Delcam holds first meeting of 8 million Euro project on machining with robots
Delcam recently held the inaugural meeting in Alicante, Spain, of the eight million Euro COMET project funded by the European Commission. As the Co-ordinating Partner, Delcam is combining its experience and expertise in manufacturing with thirteen other technical partners from eight countries across Europe to develop plug-and-produce Components and Methods for adaptive control of industrial robots for high-end machining that will enable cost-effective, flexible and reliable manufacturing solutions.
The other partners include Nikon Metrology (Belgium), ARTIS (Germany), AMRC (UK), TEKS (France), Fraunhofer IPA (Germany), BTU (Germany), Lund University (Sweden), Gizelis (Greece), University of Patras (Greece), N Bazigos (Greece), DemoCenter Sipe (Italy), SIR (Italy) and Nisaform (Czech Republic). The COMET project will impact on high-precision automotive, aerospace, and mould and die applications.
The 30-month project aims to overcome the challenges facing European manufacturing industries by developing innovative machining systems that are flexible, reliable and predictable, with an average 30% cost-efficiency saving in comparison to machine tools. From a conceptual point of view, industrial robot technology could provide an excellent base for machining, being both flexible (due to their lay-out) and cost efficient (robots cost two to five times less than machine tools). However, industrial robots lack absolute positioning accuracy, are unable to compensate for deviations caused by process forces, and lack reliable programming and simulation tools to ensure right-first-time machining. These three critical limitations currently prevent the use of robots in most machining applications.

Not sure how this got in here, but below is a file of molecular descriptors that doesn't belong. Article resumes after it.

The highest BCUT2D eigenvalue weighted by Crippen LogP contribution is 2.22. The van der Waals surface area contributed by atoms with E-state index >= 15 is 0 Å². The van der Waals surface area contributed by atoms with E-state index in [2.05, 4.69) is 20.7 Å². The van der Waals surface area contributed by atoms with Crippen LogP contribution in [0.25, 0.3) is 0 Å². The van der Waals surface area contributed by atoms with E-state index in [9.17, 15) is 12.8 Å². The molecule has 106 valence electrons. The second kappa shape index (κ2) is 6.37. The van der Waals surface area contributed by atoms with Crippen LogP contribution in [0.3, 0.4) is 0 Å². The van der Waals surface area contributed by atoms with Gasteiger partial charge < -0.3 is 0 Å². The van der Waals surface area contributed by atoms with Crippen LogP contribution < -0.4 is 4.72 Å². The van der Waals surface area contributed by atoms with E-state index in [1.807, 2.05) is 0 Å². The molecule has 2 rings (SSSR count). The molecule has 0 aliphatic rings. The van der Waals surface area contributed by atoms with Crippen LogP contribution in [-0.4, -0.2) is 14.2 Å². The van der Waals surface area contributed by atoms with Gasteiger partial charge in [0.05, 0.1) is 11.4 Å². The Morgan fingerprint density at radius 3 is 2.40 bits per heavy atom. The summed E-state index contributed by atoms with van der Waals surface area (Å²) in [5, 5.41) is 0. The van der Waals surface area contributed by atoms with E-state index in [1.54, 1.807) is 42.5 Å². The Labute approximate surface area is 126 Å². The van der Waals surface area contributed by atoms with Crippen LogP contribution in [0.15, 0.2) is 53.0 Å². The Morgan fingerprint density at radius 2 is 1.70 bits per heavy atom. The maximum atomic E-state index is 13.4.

Innovations to overcome these limitations proposed by the COMET consortium include an adaptive toolpath-generation system for robots based on kinematic and dynamic models, an adaptive tracking system and a High Dynamic Compensation Mechanism. These innovations will improve robot accuracy, reduce setup times by as much as 50%, and enable precise first-time programming and simulation with real-time correction of the robot path.
According to the coordinator of the project, Jan Willem Gunnink from Delcam, “The COMET consortium contains a unique combination of partners from industry, research institutes and universities who all have an enormous drive to deliver project results to European manufacturing industries. The inaugural meeting already showed a great team spirit and a strong belief in the project goals. With my colleagues in the Management Board of this project, I am confident that these goals can support European manufacturing industries to continue to move forward.”
From January 2011, the website www.cometproject.eu will provide regularly updated project results.